The lights are on
What new ideas the game brings to the table and how well old ideas are presented.
How good a game looks, taking into account any flaws such as bad collision or pop-up.
Does the game’s music and sound effects get you involved or do they make you resolve to always play with the volume down?
Basically, the controller to human interface. The less you think about the hunk of plastic in your hands, the better the playability.
Flat out, just how fun the game is to play. The most important factor in rating a game.
Back in the late '90s, Midway pulled off a nearly-impossible feat. With the initial NFL Blitz titles, the publisher managed to make football games appeal to gamers regardless of their interest in the sport itself (as they did a few years earlier with NBA Jam and basketball). Even though I had only casual interest in the NFL, Blitz became one of my favorite games of that time period. Despite its initial success, the future of the series looked bleak after EA gained NFL exclusivity, causing Midway to release two unlicensed Blitz titles before shutting its doors. However, like they did with NBA Jam, EA has resurrected the arcade football experience 15 years after it first invaded arcades. Thankfully, this resurrection (mostly) delivers the same brand of over-the-top, cartoonish charm as the original.
NFL Blitz still features wild tackles, goofy hidden characters, and entire teams catching on fire, but one trademark of the series is noticeably absent thanks to interference from the NFL. If you ask any gamer what their memory of NFL Blitz is, it’s a safe bet that many would recall the chaotic late hits and player pile-ups at the end of each play. Living up to their stingy reputation, the NFL has vetoed any kind of late hits in the new Blitz. Upon completion of each play, your controls are frozen to prevent any kind of post-play shenanigans. For fans of the original games, it feels like something substantial is missing every single time a play ends. It’s comparable to when fatalities were toned down in Mortal Kombat vs. DC Universe. The core gameplay was still solid, but the absence of a significant series trademark negatively impacted the experience.
It’s disappointing to see the omission of late hits, but the rest of the gameplay is pure Blitz. Everything feels almost identical to the original, from the intentionally limited playbooks (featuring classic plays like Da Bomb and Sub Zero) to the rubber band A.I. that makes most games come down to the wire. Pass interference is still a non-issue, so you’re free to take out all three of your opponent’s wide receivers if the QB is spending too much time in the pocket. The original directional method for selecting receivers is the default while you’re on offense, but I highly recommend the icon passing setting if you prefer functionality and responsiveness over nostalgia.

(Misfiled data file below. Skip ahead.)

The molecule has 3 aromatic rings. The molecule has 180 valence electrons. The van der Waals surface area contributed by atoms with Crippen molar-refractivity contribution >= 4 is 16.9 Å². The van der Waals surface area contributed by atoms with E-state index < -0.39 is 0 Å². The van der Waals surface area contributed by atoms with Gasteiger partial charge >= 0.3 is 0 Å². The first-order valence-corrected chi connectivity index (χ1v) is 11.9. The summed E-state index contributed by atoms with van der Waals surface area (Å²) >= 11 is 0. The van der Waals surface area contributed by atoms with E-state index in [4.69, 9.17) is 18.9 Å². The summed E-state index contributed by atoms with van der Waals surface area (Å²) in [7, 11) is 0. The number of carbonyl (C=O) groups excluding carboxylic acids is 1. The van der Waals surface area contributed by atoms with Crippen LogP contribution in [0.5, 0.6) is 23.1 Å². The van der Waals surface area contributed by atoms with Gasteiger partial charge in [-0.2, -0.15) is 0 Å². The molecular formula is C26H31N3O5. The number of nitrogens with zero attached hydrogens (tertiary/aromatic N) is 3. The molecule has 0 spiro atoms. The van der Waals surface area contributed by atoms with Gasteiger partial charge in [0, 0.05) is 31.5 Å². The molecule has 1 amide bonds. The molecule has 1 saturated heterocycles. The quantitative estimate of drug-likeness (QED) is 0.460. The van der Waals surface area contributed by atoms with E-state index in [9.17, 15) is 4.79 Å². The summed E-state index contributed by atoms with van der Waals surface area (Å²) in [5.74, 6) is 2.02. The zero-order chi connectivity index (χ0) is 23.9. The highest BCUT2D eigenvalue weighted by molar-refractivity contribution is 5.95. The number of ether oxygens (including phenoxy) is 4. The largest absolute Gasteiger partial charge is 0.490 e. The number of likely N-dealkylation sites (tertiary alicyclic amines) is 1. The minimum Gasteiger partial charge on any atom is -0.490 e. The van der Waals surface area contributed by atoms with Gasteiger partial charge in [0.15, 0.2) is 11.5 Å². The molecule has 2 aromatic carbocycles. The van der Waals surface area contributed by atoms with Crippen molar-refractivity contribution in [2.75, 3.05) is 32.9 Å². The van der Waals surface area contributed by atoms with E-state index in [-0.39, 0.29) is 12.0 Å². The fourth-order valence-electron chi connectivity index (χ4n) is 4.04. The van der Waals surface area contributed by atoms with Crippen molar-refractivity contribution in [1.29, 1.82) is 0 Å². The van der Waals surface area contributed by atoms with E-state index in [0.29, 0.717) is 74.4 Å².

Exhibition matches feel like old times, but added modes make the new Blitz a more complete package. My favorite is the Elite League, which functions similarly to Madden’s Ultimate Team mode. Using Blitz Bucks that you earn in online play, you can purchase packs of playing cards that serve as your lineup. I struggled with Matt Cassel as my QB for several games, but my team improved dramatically once I acquired a Michael Vick card. Swapping players out and looking at stats after buying new packs is a blast, and it’s rewarding to see your initial lineup evolve and improve as you purchase new cards. If you feel like snagging valuable cards from online opponents, you can put your own collection on the line in Risk vs. Reward games. It’s a great way to improve your line-up if you win, but it’s crushing to watch your opponent leaf through your cards after a loss. Unfortunately, you don't get full credit for the win if your opponent rage quits. I was up 49-14 in the 4th quarter of one game, but was denied my Blitz Bucks winning bonus thanks to my XBLA opponent bailing on me.
As always, multiplayer is the way to play NFL Blitz. The Elite League and regional leaderboards give you reason to play against random opponents, and local play is as raucous as ever. If you prefer going solo, you can jump into exhibition matches or the new gauntlet mode. This ladder has you facing a stream of opponents that are broken up with occasional boss battles. Teams of ninjas, clowns, cowboys, and more (including an assortment of power-ups) share the gridiron with you during these games, and you’ll unlock their skins for your own use upon defeating them. Gauntlet mode is a passable distraction, but these games can’t compare to the online experience.
Even with the omission of late hits, NFL Blitz is an old-school arcade experience that hasn’t lost the fun factor it had a decade-and-a-half ago. As a casual football fan who hasn’t seen more than three regular season NFL games this year, it still managed to win me over with its fast-paced action. Blitz’s gameplay will seem unmistakably familiar to fans of the original, but it’s still a great title to have in your library to pull out for the occasional game.
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